By Nelson A. King
As he begins his first full year, St. Vincent and the Grenadines’ Consul General to the United States, Rondy “Luta” McIntosh has listed a number of things he will like to accomplish in 2023.
McIntosh, on Aug. 1, replaced Howie Prince, who had served as Consul General for over five years.
“Change is inevitable, and my ambition is to be that change the Diaspora community yearns for,” McIntosh said on Monday while setting his goals for the New Year.
At the top of his agenda is establishing satellite offices in other states, with heavy Vincentian presence.
The first office will be set up in Brooklyn, New York in the first quarter of 2023, Mcintosh disclosed.
He said the Consulate plans to partner with the National Insurance Services (NIS) to launch its contributory programme to Vincentians living in the United States and other Diaspora countries.
McIntosh also committed to work with the Carnival Development Corporation (CDC) and the USA VINCY Day Committee to launch VINCY Mas 2024 at the annual VINCY Picnic in Long Island, New York.
In addition, McIntosh said his office will work with the Caribbean Community (CARICOM) Consular Corp to “plan and execute celebrations for the 50th Anniversary of CARICOM,” and will also work with the Corp to “execute the first Caribbean Parade on 6th Avenue in Manhattan.”
Vincentians across the USA can look forward to the Consul General assisting with reviving Vincentian groups and organizations across the United States, and improve and increase services offered by the Consulate General, such as issuing temporary driver’s licenses.
For St. Vincent and the Grenadines independence celebrations in the US, McIntosh said he plans to incorporate “talents” from the homeland.
He said the Consulate General plans to, among other things, conduct seminars “to enlighten Vincentians about immigration issues and their rights,” and other topics of concern to our Diaspora community.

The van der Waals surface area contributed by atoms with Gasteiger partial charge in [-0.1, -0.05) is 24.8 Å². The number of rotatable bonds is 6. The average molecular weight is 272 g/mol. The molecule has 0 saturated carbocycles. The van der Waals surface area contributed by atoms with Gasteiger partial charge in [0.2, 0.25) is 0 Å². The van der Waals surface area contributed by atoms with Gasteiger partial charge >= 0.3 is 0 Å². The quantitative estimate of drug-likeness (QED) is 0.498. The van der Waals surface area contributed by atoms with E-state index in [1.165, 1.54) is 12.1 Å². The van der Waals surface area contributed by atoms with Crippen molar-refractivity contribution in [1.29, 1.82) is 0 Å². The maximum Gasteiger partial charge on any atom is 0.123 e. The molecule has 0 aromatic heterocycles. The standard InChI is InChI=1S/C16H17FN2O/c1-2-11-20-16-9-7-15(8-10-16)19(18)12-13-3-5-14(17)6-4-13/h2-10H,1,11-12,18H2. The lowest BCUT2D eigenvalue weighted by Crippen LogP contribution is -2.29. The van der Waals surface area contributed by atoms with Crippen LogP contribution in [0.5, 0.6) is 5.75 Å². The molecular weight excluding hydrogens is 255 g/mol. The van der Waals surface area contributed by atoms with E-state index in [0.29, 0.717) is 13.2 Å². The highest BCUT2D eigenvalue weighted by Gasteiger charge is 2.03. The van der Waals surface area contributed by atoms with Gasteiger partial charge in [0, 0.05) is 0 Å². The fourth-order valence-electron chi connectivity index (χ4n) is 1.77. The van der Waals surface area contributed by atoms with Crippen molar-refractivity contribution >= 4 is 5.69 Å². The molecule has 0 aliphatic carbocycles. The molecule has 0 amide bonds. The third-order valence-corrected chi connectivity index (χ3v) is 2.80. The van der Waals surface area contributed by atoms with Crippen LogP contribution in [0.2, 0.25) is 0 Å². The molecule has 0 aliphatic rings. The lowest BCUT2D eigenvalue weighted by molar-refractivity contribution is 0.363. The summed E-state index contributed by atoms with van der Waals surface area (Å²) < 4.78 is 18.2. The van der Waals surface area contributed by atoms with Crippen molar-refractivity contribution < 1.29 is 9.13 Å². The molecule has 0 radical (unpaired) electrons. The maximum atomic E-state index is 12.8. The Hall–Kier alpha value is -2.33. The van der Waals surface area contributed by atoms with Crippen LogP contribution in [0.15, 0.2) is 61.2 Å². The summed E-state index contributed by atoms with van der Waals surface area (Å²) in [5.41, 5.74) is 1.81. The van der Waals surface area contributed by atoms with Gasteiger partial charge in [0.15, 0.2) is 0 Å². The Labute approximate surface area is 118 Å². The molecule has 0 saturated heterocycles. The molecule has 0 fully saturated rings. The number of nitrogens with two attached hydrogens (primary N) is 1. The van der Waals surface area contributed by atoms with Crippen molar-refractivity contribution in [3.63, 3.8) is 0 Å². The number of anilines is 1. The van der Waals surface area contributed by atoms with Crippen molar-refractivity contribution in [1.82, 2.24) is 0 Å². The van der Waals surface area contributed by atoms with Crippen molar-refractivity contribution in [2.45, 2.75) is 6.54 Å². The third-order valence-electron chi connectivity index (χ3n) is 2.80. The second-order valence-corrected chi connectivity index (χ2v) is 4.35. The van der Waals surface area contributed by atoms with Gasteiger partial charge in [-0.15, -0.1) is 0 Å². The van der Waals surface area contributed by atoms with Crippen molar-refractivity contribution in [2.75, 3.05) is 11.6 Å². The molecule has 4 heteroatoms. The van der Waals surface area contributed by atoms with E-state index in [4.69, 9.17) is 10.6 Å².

When he assumed office in early August, McIntosh told a reception in his honor, at the Friends of Crown Heights Educational Center in Brooklyn, that he wanted to have very “open and frank” discussions with nationals in the Diaspora.
“We are one people and one common homeland, and we should be looking out for each other more …. I want to go out from the Consulate General and meet my people. I want to be who I am, with a little control. I want to walk with you. I am here to work with you. Call on me. I’m out-going”, McIntosh, told the reception.
That reception also served as farewell to Prince.
Accomplishments to date
In a synopsis of major accomplishments during his five months to date in office, McIntosh said the Consulate General partnered with the New Jersey Committee for the Inaugural Vincentian Flag-Raising event in Newark; and with Major Eric Adams and other New York officials for the Inaugural Vincentian Flag-Raising event in New York City,
St. Vincent and Grenadines became the first English-speaking Caribbean country to have the Empire State Building in Manhattan lit “in the colors of our national flag in celebration of our 43rd Anniversary of Independence,” the Consul General said.
There was also, in the period, donations of: furniture to the Government of St. Vincent and the Grenadines; books to the National Public Library, Kingstown; 300 flags to children at the Calliaqua Anglican School for their independence celebration; fire equipment to the Fire Department at the Royal St. Vincent and the Grenadines Police Force.
McIntosh highlighted that the Consulate General was relocated to “a more accommodating office space in the same building,” in midtown Manhattan, “at a minimal cost of US$1,100.00 for IT (Information Technology) work.”
He said “I would like to sincerely thank the Vincentian Diaspora in the United States of America for their acceptance and generous support over the first five months of my tenure as Consul General.”
Source : The Vincentian